Swiss healthcare losing its German immigrant edge

The Swiss health service has traditionally relied on German specialists filling posts, but Switzerland may now have to look elsewhere to top up its doctor numbers. (SRF/

This content was published on February 27, 2015 minutes

A quota system that limits the setting up of new specialist practices in Switzerland seems to be putting the Germans off. The quotas were dropped in 2012 but have been reintroduced  by 18 cantons so far because of a storm of new applications from doctors applying to set up shop. 

In 2013, 2,740 specialist doctors received permission to open new practices, a third of whom were German. In 2014, only 1,031 licences were granted. The reduction was highest among Germans.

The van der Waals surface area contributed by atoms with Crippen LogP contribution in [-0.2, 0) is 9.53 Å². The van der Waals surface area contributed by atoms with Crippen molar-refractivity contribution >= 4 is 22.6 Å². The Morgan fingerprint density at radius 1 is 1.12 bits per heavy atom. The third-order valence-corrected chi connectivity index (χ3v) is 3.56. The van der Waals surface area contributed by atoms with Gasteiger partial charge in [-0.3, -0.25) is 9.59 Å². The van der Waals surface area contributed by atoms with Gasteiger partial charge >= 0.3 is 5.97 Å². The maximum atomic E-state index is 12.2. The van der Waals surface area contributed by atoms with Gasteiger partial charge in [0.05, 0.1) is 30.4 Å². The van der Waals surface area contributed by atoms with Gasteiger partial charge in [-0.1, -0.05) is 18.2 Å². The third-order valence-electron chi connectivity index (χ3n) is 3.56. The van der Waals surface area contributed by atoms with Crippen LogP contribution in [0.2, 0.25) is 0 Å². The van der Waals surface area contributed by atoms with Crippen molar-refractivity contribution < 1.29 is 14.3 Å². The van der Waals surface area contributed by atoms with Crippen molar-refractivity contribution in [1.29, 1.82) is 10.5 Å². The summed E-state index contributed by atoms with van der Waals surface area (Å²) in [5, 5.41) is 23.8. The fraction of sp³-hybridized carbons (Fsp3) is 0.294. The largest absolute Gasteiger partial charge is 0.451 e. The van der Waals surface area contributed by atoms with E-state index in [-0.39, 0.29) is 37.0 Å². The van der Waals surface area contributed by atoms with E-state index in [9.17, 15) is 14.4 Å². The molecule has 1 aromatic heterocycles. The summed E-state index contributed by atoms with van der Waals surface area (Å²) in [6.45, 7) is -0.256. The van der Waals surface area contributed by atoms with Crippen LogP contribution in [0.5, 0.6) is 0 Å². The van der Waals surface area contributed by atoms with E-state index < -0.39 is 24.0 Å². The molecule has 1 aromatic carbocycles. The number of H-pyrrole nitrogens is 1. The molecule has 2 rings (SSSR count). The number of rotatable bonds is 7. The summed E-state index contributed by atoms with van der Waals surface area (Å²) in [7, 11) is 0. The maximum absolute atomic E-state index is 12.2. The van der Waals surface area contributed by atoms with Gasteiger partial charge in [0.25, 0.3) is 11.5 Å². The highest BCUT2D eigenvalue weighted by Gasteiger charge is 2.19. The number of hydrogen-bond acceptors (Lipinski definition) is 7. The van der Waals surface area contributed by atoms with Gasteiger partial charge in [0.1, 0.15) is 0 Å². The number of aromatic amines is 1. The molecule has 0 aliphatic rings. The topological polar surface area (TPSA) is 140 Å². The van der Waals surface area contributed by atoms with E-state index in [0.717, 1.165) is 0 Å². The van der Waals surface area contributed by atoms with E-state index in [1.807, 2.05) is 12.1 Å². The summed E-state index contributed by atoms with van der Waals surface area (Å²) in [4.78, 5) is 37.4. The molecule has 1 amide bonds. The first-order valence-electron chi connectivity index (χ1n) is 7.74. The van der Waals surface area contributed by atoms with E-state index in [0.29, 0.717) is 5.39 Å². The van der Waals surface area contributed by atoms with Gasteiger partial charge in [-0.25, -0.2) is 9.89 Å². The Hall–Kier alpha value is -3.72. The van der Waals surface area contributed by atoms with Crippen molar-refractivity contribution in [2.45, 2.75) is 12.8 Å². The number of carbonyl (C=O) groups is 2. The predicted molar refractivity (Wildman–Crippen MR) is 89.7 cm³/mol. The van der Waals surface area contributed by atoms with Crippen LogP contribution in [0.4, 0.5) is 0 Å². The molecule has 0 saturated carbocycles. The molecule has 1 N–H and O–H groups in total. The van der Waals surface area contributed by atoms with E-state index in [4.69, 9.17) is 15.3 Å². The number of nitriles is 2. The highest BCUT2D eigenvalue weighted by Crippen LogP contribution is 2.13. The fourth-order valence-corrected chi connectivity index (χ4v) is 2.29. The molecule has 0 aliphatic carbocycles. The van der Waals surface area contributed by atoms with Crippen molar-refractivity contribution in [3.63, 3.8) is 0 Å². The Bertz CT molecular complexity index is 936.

At the same time, the National Association of Statutory Health Insurance Physicians in Germany is making a concerted effort to keep doctors at home, offering pay incentives and help with setting up practices. 

Switzerland started to allow doctors with EU diplomas to practice in Switzerland in 2002, in line with its bilateral accords. Out of the 1,769 foreign degrees the health office recognised in the first nine months of 2012, almost half were from German physicians.

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